James Bond and the $47 Million French Estate

September 21, 2020 Ian Hull In the News Tags: , , , , , , 0 Comments

September has brought some news out of the world of James Bond.

Labour Day saw the release of the new trailer for No Time To Die, the 25th installment of the blockbuster spy franchise, and fifth (and final) for current 007 Daniel Craig. While Craig is exiting, and there is no word yet as to who will don the most famous code name of all time, the newest trailer sees the return of familiar characters, friend and foe alike: Ernst Blofeld, head of the notorious terrorist organization, SPECTRE, CIA Agent Felix Leiter and of course, Ms. Moneypenny.

As for those looking for a cottage or a second home, September also brought the news that Sean Connery, the most famous 007 of them all, has placed his house in Cote d’Azur, France on the market for a cool €30 Million.

Truly a house built for a super spy on the banks of the Mediterranean in Cap de Nice, Connery’s 1.24 acre Belle Epoch-inspired abode boasts a saltwater pool, indoor gym and pool, and two guest houses. While Sir Sean may be leaving town, Elton John and Tina Turner have also owned homes nearby, and Monaco is just a 30 minute drive away.

One is encouraged to be mindful of the tax liabilities in France, however, as the Taxe Foncière is based on the cadastral income of a property, while the Taxe d’Habitation is traditionally only paid by residents. While the TH has been the subject of much political attention for primary residences, if the house is a second home, authorities can levy a surcharge of as much as 60% if a furnished home is left vacant for more than 120 days per year. Finally, France has a wealth tax that applies to residents and non-residents alike if they have real property assets of €1.3 million or greater. A significant tax risk for cottaging Canadians to be sure.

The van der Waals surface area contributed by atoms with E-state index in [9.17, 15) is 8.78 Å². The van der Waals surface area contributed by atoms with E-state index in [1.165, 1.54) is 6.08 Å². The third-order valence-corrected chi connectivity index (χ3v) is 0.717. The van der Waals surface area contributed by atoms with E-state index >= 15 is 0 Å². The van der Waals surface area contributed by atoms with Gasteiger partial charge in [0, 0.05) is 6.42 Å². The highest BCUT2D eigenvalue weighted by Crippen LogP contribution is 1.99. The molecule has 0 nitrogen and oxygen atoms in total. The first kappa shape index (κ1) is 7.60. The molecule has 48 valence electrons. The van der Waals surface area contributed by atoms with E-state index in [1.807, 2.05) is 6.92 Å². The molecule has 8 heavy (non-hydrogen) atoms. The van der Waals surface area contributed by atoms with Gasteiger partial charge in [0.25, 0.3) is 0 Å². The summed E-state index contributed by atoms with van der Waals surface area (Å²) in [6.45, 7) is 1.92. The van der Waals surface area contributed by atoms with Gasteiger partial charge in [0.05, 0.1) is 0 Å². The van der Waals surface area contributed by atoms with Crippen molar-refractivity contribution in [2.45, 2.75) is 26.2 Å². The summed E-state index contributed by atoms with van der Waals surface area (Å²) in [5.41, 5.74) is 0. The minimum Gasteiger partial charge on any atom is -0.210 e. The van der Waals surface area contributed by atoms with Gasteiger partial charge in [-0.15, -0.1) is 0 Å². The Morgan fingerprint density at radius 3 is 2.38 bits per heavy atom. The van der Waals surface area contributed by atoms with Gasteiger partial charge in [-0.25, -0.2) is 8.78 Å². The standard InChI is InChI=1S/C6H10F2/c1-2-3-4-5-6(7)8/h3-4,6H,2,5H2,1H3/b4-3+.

If a Canadian is considering a property purchase on the Riveria, it’s worth investigating the consequences for an estate plan. While Canada has no tax on testamentary gifts, one would be wise to check with the jurisdiction in which a prospective beneficiary lives. In the United States, for example, citizens are taxed on their worldwide income, so a gift of this size to an American relative may yield a tax burden. Finally, while personal property is governed by the jurisdiction in which the testator lives, real property is governed by the jurisdiction in which it’s located. So France will decide what taxes will apply to the property itself.

Thanks for reading!

Ian Hull and Daniel Enright

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